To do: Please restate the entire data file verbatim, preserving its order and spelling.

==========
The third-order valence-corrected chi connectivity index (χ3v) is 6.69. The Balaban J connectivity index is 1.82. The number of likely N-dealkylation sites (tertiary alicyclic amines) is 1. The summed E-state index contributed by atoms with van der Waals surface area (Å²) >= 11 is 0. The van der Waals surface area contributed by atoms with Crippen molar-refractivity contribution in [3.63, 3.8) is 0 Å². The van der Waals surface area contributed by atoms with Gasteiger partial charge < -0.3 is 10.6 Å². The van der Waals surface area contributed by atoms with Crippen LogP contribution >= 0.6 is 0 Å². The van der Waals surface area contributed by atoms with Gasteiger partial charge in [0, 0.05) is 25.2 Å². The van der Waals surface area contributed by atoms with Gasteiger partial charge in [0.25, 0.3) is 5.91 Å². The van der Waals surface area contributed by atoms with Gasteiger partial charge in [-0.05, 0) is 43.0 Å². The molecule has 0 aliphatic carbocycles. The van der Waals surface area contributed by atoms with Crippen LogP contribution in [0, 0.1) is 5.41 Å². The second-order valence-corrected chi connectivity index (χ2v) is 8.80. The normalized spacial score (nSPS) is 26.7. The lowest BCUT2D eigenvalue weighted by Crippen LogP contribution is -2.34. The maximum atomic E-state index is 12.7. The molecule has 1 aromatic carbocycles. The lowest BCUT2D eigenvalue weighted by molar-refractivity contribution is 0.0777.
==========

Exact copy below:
The third-order valence-corrected chi connectivity index (χ3v) is 6.69. The Balaban J connectivity index is 1.82. The number of likely N-dealkylation sites (tertiary alicyclic amines) is 1. The summed E-state index contributed by atoms with van der Waals surface area (Å²) >= 11 is 0. The van der Waals surface area contributed by atoms with Crippen molar-refractivity contribution in [3.63, 3.8) is 0 Å². The van der Waals surface area contributed by atoms with Gasteiger partial charge < -0.3 is 10.6 Å². The van der Waals surface area contributed by atoms with Crippen LogP contribution >= 0.6 is 0 Å². The van der Waals surface area contributed by atoms with Gasteiger partial charge in [0, 0.05) is 25.2 Å². The van der Waals surface area contributed by atoms with Gasteiger partial charge in [0.25, 0.3) is 5.91 Å². The van der Waals surface area contributed by atoms with Gasteiger partial charge in [-0.05, 0) is 43.0 Å². The molecule has 0 aliphatic carbocycles. The van der Waals surface area contributed by atoms with Crippen LogP contribution in [0, 0.1) is 5.41 Å². The second-order valence-corrected chi connectivity index (χ2v) is 8.80. The normalized spacial score (nSPS) is 26.7. The lowest BCUT2D eigenvalue weighted by Crippen LogP contribution is -2.34. The maximum atomic E-state index is 12.7. The molecule has 1 aromatic carbocycles. The lowest BCUT2D eigenvalue weighted by molar-refractivity contribution is 0.0777.